Metridium senile extruding acontia
from pores in the body wall 0.8X



NOTE apparently, holding the anemone upside-down out of water causes it to extrude its acontia, which then hang down by gravity and can be measured



NOTE the scaling exponents for acontia length in the 2 species range from 0.45-0.60, which is significantly greater than the value of 0.33 expected for isometric scaling of length against body size, and thus is positively allometric.  In comparison, the scaling exponents for nematocyst length against body size in the acontia range from 0.04-0.05, which is far below an expectation based on isometric scaling.  Selection for allometric scaling in biology usually means that something significant is going on, although what this is, may not always be obvious

 

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Research study 2
 

A study with possible relevance to defenses of sea anemones notes that aqueous dialysed extracts of several west-coast species when tested by intraperitoneal injection into laboratory mice have the following levels of toxicity:

Higer toxicity: Anthopleura elegantissima and A. xanthogrammica.  A dose of 2ml extract per 100g of mouse kills the mouse in10-20min. 
Lower toxidity: Metridium senile, Corynactis californica, Urticina crassicornis, U. lofotensis, and U. coriacea.  The same dose of the first species listed (M. senile), in comparison with the “higher toxicity” data above, kills the mouse in about 170min.  Other than demonstrating that different sea anemones have different toxicities to mice, the functional significance of the study is not explained.  Martin 1963 Pac Sci 17: 302.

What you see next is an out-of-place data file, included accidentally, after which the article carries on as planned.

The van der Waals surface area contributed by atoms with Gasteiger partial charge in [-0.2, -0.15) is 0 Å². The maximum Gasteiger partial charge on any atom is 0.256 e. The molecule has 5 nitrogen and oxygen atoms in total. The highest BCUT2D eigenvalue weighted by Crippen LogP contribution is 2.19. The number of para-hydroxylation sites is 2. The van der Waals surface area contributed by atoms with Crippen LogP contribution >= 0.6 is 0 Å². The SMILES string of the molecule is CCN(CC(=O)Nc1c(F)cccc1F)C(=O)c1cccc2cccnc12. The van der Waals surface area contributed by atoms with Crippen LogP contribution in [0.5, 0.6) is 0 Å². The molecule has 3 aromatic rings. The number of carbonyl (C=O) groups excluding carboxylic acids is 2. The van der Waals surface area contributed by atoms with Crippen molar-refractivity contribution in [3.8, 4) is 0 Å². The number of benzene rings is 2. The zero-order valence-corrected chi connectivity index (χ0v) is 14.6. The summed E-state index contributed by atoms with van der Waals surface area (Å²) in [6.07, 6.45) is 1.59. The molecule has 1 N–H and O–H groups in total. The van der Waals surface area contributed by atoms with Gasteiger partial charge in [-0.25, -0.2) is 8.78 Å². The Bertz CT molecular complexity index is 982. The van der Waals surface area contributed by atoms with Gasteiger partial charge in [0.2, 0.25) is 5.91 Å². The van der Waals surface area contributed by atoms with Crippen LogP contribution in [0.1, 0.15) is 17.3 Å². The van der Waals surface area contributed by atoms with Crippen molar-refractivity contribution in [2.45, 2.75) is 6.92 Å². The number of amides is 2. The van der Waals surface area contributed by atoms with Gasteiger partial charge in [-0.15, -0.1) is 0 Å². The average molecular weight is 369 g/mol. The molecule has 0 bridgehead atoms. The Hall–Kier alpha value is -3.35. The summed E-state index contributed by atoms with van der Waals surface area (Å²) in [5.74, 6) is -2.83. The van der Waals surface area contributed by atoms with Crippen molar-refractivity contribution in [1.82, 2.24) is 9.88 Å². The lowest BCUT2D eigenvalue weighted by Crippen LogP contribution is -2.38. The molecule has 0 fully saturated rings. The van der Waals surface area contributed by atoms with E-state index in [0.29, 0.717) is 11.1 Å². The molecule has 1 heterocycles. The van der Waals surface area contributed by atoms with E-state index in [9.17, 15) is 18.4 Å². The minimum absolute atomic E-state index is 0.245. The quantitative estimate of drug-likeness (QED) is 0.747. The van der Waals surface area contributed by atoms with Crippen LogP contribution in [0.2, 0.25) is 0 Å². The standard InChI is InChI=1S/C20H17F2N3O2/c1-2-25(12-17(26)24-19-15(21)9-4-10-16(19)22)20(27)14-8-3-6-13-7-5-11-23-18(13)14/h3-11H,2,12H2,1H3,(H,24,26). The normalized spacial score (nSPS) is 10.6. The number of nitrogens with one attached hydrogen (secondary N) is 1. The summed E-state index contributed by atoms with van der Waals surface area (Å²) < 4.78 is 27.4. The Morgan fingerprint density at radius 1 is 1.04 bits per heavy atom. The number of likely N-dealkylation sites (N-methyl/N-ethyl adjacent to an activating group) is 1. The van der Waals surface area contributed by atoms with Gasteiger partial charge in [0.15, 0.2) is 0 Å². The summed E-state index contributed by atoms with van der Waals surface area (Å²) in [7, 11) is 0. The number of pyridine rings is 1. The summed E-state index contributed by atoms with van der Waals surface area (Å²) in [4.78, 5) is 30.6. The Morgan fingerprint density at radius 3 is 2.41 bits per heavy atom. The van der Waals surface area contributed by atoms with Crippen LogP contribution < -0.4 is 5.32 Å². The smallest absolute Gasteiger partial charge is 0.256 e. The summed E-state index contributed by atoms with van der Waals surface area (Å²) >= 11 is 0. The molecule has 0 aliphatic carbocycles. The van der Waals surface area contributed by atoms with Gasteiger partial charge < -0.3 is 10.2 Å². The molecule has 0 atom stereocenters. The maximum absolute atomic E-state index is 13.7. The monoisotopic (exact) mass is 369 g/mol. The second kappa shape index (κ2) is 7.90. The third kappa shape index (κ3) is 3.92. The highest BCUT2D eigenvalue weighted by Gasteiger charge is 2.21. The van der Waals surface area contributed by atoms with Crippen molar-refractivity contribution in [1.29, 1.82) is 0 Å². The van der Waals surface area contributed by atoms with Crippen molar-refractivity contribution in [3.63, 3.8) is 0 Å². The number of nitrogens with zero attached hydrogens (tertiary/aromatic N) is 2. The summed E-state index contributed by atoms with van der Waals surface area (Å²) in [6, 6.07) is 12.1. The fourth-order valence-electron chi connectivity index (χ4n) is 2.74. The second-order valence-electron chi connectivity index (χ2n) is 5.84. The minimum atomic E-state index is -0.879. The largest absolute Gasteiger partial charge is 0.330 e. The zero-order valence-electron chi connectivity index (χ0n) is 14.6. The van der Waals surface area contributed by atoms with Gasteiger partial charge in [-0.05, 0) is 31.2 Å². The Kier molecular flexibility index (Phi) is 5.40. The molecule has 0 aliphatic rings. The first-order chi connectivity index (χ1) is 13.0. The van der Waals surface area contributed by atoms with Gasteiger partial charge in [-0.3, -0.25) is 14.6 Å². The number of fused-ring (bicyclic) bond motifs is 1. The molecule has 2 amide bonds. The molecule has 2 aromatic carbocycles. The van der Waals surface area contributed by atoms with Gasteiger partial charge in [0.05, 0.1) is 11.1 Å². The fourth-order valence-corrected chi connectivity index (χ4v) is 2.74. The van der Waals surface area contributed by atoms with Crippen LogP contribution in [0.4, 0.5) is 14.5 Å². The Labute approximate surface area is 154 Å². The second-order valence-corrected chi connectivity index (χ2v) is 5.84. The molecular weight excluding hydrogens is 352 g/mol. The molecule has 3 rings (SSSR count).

NOTE  this removes larger molecules such as proteins, as found in nematocyst toxins, and amines

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Crawling/release of attachment

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The leather star Dermasterias imbricata is a predator of sea anemones. Studies at the Bamfield Marine Science Centre, British Columbia show that series of photographs showing release of attachment by a sea anemone being attacked by a leather star Dermasterias imbricata courtesy Don Ross, U Albertaan anemone polyp (not identified by the authors) will, on contact with the asteroids Dermasterias imbricata and Patiria miniata, expand their oral discs, constrict their columns, and detach their pedal discs (this takes 33sec, on average).  Other asteroid species do not elicit this response.  Of 5 species of Urticina tested by the authors, only U. piscivora shows similar behaviour, and only to Dermasterias.  Re-attachment occurs within minutes when the pedal disc contacts a surface to which it can adhere.  In that the pedal-disc release is mediated by a train of electrical pulses in the slow conduction system, the behaviour appears to be similar to release of attachment and swimming in Stomphia spp. Lawn & Ross 1982 Biol Bull 163: 188; photos courtesy Don Ross, U Alberta.